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Showing posts from January, 2017

Back to the Feature: Chinatown (1974)

“Forget it, Jake. It’s Chinatown”
          Roman Polanski’s Chinatown is one of a number of films including Casablanca, Soylent Green, and King Kong with final lines so iconic, I knew them long before I first saw the movies. Luckily in the case of Chinatown, there’s very little context to this line so the ultimate conclusion of the movie can still be surprising. Which is good because this movie is a mystery, a genre where it’s especially important the ending isn’t forecast.
          Jake Gittes (Jack Nicholson) is a P.I. in 1930’s Los Angeles hired to spy on a Hollis Mullwray by his wife suspecting him of having an affair. Mullwray just happens to also have a place of authority with the L.A. water department. However after his inspection, he meets the real Mrs. Evelyn Mullwray (Faye Dunaway). Soon after, her husband is found dead under suspicious circumstances and Jake begins an investigation into a larger conspiracy involving the water department while simultaneously gett…

Martin Scorsese Delivers a Challenging Epic

Silence is a huge departure from Martin Scorsese’s last film, The Wolf of Wall Street. Not only in the setting and characters, but in its thematic depth and gripping emotion. Scorsese’s known for making movies about characters. Silence however is more a film about the power and meaning of faith.
          Set in the mid-17th century, two Portuguese Jesuit priests, SebastiĆ£o Rodrigues (Andrew Garfield) and Francisco Garupe (Adam Driver) receive word that their mentor Father Ferreira (Liam Neeson), a missionary in Japan, has apostatized his faith in the face of torture by the anti-Christian authorities. The two volunteer to go to Japan, continue Ferreira’s mission and if possible, find and retrieve him. 
          The direction here is masterful. Scorsese proves that unlike some of his contemporaries, he hasn't lost his ability to make great artistically satisfying, interesting films. The breathtaking cinematography basks in the environment, the landscapes and civilization of Edo p…

Mary Tyler Moore's Best Moments

A couple days ago, we lost the icon Mary Tyler Moore. On the Mount Rushmore of groundbreaking comediennes, Moore has an undeniable place (with Lucille Ball, Carol Burnett, and Cloris Leachman). She was often the best part of the Dick Van Dyke Show, making for half of one of the greatest TV couples. Through her own series, she was a key part of one of the most important and timeless shows of all time. Her kindness, perseverance, and good humour made her a role model for all, but especially women and girls whose greater representation in media she pioneered. She was such an endearingly sweet woman, a champion of diabetes research and a great philanthropist. When watching either of her classic shows, she always felt like a good friend. And now the world has lost that friend.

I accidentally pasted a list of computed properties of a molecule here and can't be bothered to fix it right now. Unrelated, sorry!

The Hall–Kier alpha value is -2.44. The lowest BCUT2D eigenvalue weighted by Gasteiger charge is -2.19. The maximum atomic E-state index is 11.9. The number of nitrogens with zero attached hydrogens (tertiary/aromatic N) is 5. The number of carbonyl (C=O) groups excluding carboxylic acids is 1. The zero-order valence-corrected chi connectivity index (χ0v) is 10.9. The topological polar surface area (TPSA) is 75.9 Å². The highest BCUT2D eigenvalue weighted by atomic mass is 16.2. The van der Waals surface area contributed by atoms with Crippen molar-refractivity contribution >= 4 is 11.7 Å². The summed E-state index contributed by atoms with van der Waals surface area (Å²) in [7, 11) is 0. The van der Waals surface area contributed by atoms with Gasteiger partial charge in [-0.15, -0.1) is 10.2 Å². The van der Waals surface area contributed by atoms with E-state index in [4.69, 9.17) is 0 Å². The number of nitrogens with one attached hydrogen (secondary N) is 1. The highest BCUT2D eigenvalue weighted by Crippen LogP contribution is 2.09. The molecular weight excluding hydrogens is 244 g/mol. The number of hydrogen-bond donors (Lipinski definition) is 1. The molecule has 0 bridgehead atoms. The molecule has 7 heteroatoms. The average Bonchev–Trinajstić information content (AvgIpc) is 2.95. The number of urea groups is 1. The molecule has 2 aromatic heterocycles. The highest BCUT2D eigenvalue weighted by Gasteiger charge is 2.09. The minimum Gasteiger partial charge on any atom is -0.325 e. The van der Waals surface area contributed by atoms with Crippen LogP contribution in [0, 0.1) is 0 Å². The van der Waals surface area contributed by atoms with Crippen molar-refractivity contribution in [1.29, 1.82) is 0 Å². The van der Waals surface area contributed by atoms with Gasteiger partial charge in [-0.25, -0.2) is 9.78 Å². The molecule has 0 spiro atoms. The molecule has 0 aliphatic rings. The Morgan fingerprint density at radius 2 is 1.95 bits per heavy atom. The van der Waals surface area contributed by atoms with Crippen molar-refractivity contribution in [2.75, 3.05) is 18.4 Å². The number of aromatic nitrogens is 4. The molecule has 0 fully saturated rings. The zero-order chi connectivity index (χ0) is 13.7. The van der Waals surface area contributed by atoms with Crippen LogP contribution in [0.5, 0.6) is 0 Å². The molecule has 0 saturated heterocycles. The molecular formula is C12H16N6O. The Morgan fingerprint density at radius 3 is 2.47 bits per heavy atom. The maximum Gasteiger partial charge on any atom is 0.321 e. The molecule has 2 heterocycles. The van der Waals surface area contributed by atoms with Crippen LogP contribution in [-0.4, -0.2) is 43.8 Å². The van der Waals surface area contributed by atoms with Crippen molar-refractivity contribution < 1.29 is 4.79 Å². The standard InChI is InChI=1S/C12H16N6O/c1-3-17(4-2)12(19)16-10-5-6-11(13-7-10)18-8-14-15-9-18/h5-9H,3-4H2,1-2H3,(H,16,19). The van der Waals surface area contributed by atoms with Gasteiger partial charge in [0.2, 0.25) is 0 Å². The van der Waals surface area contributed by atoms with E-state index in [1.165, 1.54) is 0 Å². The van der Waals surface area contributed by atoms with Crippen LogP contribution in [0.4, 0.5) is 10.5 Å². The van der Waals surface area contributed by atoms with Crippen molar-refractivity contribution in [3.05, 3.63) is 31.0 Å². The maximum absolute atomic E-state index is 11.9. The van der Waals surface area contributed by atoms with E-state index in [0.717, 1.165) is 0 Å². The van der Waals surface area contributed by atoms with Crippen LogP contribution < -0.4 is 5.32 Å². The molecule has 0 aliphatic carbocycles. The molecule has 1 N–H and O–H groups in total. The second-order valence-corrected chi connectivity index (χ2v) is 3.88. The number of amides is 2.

In honour of her passing, I want to highlight just some of my favourite Mary Tyler Moore moments both as Laura Petrie and Mary Richards, that attest to what a great comedic and inspirational talen…

There is No Lion in India

In 1986, a five year old Indian boy called Saroo wound up on a train to Calcutta, thousands of miles from the village of his birth. After enduring a harsh period of time in Calcutta, first on the streets and then in a run-down orphanage, he was adopted by an Australian couple and raised in Tasmania. More than twenty-five years later, he embarked on a journey to find where he came from and if his biological family was still alive.
          This is the powerful true story being told in Lion, the feature debut from Australian director Garth Davis. The film follows the tribulations of young Saroo in India before detailing his attempts to find his home as an adult played by Dev Patel, and how his obsessive consumption with this affects his relationships with his girlfriend and his adopted family.
          This is an amazing story, and a really uplifting one at that. And it’s really the interest in this story that drives a lot of the film. The intensity and utter hopelessness of S…

Putting a Spotlight on Moonlight

It’s important to remember people like Chiron exist. Kids who grow up with harsh experiences the kind of which many of us can’t imagine and the path their life seems unavoidably to lead because of that. I certainly felt when watching his story, told in Barry Jenkins’ Moonlight, that Chiron and others like him, deserve much better than what life hands them. 
          The coming-of-age story told through three sections named for monikers Chiron goes by at various stages in his life, is about this one boy’s upbringing in a poor neighbourhood; how he deals with his single mother’s crack addiction, who he goes to for parental support, the onslaught of bullying he faces for both being introverted and gay in an environment where neither is accepted, and just the generally miserable circumstances of his situation. Yet despite all this, he’s constantly growing as a person and discovering who he is.